The Flight to Egypt: The Shadow Side of Christmas


“It is important to remember the deep, in some ways anguished seriousness of Advent.”
—Thomas Merton, Seasons of Celebrations

A friend of mine endured a hair-raising escape from Tehran, Iran, one night in 1979. As the city fell to the Iranian Revolutionary Guards, Yasmin (let us call her) received an urgent call from the American embassy telling her to leave immediately—to go straight to the airport with her baby. She was told not to delay, not even to wait for her husband who was away at the time. (He would later be spirited out of the country separately).

After Yasmin landed in New York, she opened her suitcase in her hotel room. To her surprise, among the array of clothes she had quickly packed, there lay the lid to her cooking pot. The call that night had so rattled her that she had mindlessly thrown the lid in the suitcase. Yasmin later learned that she and her husband were on the Revolutionary Guard’s death list. Had she not left when she did, she might have been executed as some of her friends were. 

A long time ago another young family with a baby in the Middle East got an urgent message one night, warning them to leave the country at once. Like my friend Yasmin, Jesus, Joseph, and Mary escaped the murderous rage of another ruling power. I wonder what Mary and Joseph packed the night they hurried out of Bethlehem. Did their bags include any kitchen items like Yasmin’s lid?

The flight of the holy family from Bethlehem doesn’t easily fit into any Christmas pageant I’ve ever seen. No doubt that’s because the escape to Egypt is jarring and dissonant when set over against the season’s usual happy themes. But the Christ Child’s escape from a mass murderer is a necessary part of the story.

The twinkling lights, the tinseled tree, the crèche, the gifts-giving, and the wise men are all fine; but the “shadow side” of the story is also important. A savior isn’t much of a savior if there is nothing bad to be saved from. 

We don’t know how long or precisely where the family landed in Egypt; however, today in Cairo, Egypt, you can visit the Saint Virgin Mary Coptic Orthodox Church, one of the oldest churches in Egypt. It was built, according to a very old tradition, on the spot where Jesus and his family resided in safety until King Herod passed.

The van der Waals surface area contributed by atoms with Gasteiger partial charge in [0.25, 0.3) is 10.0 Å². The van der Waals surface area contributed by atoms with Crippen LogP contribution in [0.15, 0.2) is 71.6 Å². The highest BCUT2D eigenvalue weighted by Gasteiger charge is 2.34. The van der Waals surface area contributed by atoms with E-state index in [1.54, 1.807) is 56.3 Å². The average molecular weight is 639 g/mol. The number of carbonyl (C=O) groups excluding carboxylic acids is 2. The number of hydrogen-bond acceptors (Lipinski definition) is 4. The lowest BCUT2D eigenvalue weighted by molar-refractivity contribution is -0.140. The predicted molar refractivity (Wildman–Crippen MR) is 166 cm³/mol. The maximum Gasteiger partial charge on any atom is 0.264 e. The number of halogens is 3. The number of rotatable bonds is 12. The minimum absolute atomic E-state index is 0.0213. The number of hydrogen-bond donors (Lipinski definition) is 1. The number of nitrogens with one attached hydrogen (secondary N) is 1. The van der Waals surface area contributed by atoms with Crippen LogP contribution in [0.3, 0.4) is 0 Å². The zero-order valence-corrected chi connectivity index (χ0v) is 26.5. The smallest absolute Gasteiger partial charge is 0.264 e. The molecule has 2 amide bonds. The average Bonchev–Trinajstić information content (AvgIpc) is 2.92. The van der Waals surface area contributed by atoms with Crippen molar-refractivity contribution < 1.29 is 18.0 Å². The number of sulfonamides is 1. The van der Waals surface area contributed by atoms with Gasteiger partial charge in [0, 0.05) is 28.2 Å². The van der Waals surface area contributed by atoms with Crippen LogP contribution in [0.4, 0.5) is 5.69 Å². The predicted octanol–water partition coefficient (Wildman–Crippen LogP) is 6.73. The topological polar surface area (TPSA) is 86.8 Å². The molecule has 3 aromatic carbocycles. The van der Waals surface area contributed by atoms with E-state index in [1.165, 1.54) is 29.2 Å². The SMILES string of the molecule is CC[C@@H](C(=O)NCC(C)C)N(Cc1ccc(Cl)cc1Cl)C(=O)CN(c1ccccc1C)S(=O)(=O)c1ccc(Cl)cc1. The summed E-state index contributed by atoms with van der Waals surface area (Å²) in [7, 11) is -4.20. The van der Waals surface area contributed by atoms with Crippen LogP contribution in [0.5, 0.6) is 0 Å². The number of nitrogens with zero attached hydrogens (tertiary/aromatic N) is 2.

Saint Virgin Mary Coptic Orthodox Church in Cairo, Egypt. Submitted photos

A few weeks ago I visited this venerable site of pilgrimage. It’s a kind of cellar or cave—a dark, stuffy, and dreary home for the Savior of the World, it seems to me. But surely this gloomy place is like many places through the centuries where desperate refugees from terror have dwelled. Sometimes there is safety and redemption even in dark places.

According to Google maps, it takes about nine hours to drive from Bethlehem to the old Coptic church in Cairo—an easy trip in an automobile on a paved highway. I wonder how long it would have taken to walk those 450 miles to Egypt with a newborn and a new mom.

When Jesus’ family fled that night, I wonder: how much gear did they pack? Did they take the lid to their cooking pot like Yasmin? And what about the gold, frankincense, and myrrh?  Did they have to hock some of it along the way to pay for their emergency trip? Was Mary as rattled as Yasmin the night they fled?

As we observe Advent and Christmas, there is much to consider: the joy and danger of the occasion, the hope and fear, the promise and hardship. Christmas is not one thing, it turns out, but many things. It is good to leave room for the array of moods and meanings baked into the season. Steven Charleston, a Native American elder and retired Episcopal bishop, wisely observed:

“Every holiday is like a coin: there are two sides. On the bright side, there are all of the usual celebrations and laughter. On the shadow side, there are all those for whom the holiday brings reminders of past hurts and losses. If you are on the joyful side then turn that light to shine as a beacon for as many others as you can, reaching out to welcome, comfort and support them during this season of their struggle. If you are on the shadow side then abide as deeply in the Spirit as you can, remembering the past, but living in the love that surrounds you now, knowing you are safe in arms that will never let you go.” 

Darryl Tippens is retired University Distinguished Scholar at Abilene Christian University


  • Good reflection, Darryl. We may have the desire to be mostly joyous in this season. But there are certainly dark parts of the story. I look forward to visiting with you soon, Kent


  • Thank you Darryl. I especially appreciated the reflections concerning the two sided nature of this holiday. Good tidings to you and your kin!


  • I always enjoy your articles. As I read this one, I couldn’t block the mental image of all the migrants on our southern border. I can’t imagine the distress of migrating.


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